This season of the Simpsons hasn’t exactly been the best, but it also hasn’t been the worst. It’s a moot point at this point that the show really shouldn’t exist anymore, but at the very least it’s nice when they do something at least a little different. And, while this week isn’t exactly breaking any boundaries, it at least gives us something a tad out of the ordinary. Because we should always be up for episodes about Marge trying to find a new passion, even though those do tend to follow a formula pretty heavily.
The episode begins with Superintendent Chalmers and Principal Skinner welcoming a crowd to a special night of theater, all written and performed by the children. Which they insist will be terrible. And, for the most part it is. Milhouse and Ralph do a weird parody of Riverdale, which is insane, but honestly no more insane than I feel like that show really is. Then we see the bullies performing some sort of live reenactment of video game YouTube videos, but with a tremendously lower chance of racism.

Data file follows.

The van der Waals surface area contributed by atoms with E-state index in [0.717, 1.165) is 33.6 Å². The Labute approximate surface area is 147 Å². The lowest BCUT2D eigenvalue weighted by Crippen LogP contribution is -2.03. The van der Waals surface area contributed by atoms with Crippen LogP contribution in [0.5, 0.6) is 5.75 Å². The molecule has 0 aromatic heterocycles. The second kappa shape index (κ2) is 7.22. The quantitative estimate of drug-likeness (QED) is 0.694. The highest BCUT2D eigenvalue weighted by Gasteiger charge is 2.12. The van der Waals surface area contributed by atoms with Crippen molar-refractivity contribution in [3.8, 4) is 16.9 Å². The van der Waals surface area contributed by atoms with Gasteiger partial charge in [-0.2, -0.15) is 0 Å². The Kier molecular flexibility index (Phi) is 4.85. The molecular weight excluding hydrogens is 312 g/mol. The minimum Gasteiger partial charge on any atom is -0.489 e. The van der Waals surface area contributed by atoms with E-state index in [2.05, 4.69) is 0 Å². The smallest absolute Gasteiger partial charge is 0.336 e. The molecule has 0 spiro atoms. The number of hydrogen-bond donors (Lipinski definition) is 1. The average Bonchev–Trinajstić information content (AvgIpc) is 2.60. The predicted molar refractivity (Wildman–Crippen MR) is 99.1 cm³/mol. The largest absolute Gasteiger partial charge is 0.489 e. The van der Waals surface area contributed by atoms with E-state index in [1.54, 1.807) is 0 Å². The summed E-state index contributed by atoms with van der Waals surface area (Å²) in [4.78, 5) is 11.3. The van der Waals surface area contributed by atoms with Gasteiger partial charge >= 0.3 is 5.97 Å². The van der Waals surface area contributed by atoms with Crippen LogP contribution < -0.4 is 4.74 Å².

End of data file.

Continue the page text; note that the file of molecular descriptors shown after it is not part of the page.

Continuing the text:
But, there is one somewhat decent play, written by and starring Lisa. But, it’s also just a glimpse into her home life, with Homer and Bart being grunting monsters, and Marge the even-tempered source of stability. Which, weirdly isn’t something Marge wants to see. Everyone in the audience makes it clear that they find Marge to be boring, and it really starts to bother her. Eventually this reaches the point that she decides to spice up her life and be more interesting, but that only takes the form of her delivering a hammy reading of the Bible at church, which no one enjoys.
The family then return home from church, while a rainstorm is happening. And, as they pull into the driveway a bolt of lightning hits a tree and drops a huge branch onto their driveway, freaking the family out. Homer then gets to do one of the joys of home ownership, and begins hacking up he tree with an ax. Which he promptly gives up on. And this spurs Marge on to start attacking the branch, chopping it to pieces so that she can vent all of her fury.